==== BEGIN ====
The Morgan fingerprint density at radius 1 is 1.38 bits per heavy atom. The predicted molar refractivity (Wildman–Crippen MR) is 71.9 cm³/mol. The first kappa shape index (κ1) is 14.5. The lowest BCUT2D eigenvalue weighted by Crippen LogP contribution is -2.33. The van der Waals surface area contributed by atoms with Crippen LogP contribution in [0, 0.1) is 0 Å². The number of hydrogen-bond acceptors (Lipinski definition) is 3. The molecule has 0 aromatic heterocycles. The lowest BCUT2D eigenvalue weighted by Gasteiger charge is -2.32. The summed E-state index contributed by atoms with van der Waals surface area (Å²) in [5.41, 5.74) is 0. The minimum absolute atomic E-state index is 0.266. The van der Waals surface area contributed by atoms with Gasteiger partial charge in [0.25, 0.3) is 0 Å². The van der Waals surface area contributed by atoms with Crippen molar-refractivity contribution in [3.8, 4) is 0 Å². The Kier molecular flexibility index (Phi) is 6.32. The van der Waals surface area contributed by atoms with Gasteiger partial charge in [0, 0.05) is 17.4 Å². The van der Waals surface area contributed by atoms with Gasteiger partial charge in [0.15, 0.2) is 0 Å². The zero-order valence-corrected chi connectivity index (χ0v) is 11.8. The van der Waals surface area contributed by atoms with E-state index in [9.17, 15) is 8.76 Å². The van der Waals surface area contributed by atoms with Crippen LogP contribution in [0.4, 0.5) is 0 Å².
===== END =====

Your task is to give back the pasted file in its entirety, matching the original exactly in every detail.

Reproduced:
The Morgan fingerprint density at radius 1 is 1.38 bits per heavy atom. The predicted molar refractivity (Wildman–Crippen MR) is 71.9 cm³/mol. The first kappa shape index (κ1) is 14.5. The lowest BCUT2D eigenvalue weighted by Crippen LogP contribution is -2.33. The van der Waals surface area contributed by atoms with Crippen LogP contribution in [0, 0.1) is 0 Å². The number of hydrogen-bond acceptors (Lipinski definition) is 3. The molecule has 0 aromatic heterocycles. The lowest BCUT2D eigenvalue weighted by Gasteiger charge is -2.32. The summed E-state index contributed by atoms with van der Waals surface area (Å²) in [5.41, 5.74) is 0. The minimum absolute atomic E-state index is 0.266. The van der Waals surface area contributed by atoms with Gasteiger partial charge in [0.25, 0.3) is 0 Å². The van der Waals surface area contributed by atoms with Crippen molar-refractivity contribution in [3.8, 4) is 0 Å². The Kier molecular flexibility index (Phi) is 6.32. The van der Waals surface area contributed by atoms with Gasteiger partial charge in [0, 0.05) is 17.4 Å². The van der Waals surface area contributed by atoms with Gasteiger partial charge in [0.15, 0.2) is 0 Å². The zero-order valence-corrected chi connectivity index (χ0v) is 11.8. The van der Waals surface area contributed by atoms with E-state index in [9.17, 15) is 8.76 Å². The van der Waals surface area contributed by atoms with Crippen LogP contribution in [0.4, 0.5) is 0 Å².